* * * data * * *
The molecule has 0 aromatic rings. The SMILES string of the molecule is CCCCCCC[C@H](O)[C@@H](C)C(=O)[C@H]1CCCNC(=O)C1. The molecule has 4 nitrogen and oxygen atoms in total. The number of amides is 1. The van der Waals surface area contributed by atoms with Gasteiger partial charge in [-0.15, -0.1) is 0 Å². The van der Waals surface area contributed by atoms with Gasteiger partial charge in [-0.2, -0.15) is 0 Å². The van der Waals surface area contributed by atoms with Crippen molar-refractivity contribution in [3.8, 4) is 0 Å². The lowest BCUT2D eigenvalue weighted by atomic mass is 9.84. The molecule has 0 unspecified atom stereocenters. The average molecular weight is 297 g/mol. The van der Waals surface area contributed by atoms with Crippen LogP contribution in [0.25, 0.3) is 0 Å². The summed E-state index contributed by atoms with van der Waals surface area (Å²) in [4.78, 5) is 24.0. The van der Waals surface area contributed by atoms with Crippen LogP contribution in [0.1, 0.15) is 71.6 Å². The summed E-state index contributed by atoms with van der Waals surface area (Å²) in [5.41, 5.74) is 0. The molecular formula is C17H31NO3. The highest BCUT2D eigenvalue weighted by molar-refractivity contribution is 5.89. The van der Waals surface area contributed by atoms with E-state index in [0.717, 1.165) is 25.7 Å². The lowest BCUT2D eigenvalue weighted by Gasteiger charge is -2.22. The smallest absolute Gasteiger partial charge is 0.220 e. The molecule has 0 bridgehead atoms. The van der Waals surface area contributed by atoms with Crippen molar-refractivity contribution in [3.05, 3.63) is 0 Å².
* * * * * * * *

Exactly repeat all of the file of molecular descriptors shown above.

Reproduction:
The molecule has 0 aromatic rings. The SMILES string of the molecule is CCCCCCC[C@H](O)[C@@H](C)C(=O)[C@H]1CCCNC(=O)C1. The molecule has 4 nitrogen and oxygen atoms in total. The number of amides is 1. The van der Waals surface area contributed by atoms with Gasteiger partial charge in [-0.15, -0.1) is 0 Å². The van der Waals surface area contributed by atoms with Gasteiger partial charge in [-0.2, -0.15) is 0 Å². The van der Waals surface area contributed by atoms with Crippen molar-refractivity contribution in [3.8, 4) is 0 Å². The lowest BCUT2D eigenvalue weighted by atomic mass is 9.84. The molecule has 0 unspecified atom stereocenters. The average molecular weight is 297 g/mol. The van der Waals surface area contributed by atoms with Crippen LogP contribution in [0.25, 0.3) is 0 Å². The summed E-state index contributed by atoms with van der Waals surface area (Å²) in [4.78, 5) is 24.0. The van der Waals surface area contributed by atoms with Crippen LogP contribution in [0.1, 0.15) is 71.6 Å². The summed E-state index contributed by atoms with van der Waals surface area (Å²) in [5.41, 5.74) is 0. The molecular formula is C17H31NO3. The highest BCUT2D eigenvalue weighted by molar-refractivity contribution is 5.89. The van der Waals surface area contributed by atoms with E-state index in [0.717, 1.165) is 25.7 Å². The lowest BCUT2D eigenvalue weighted by Gasteiger charge is -2.22. The smallest absolute Gasteiger partial charge is 0.220 e. The molecule has 0 bridgehead atoms. The van der Waals surface area contributed by atoms with Crippen molar-refractivity contribution in [3.05, 3.63) is 0 Å².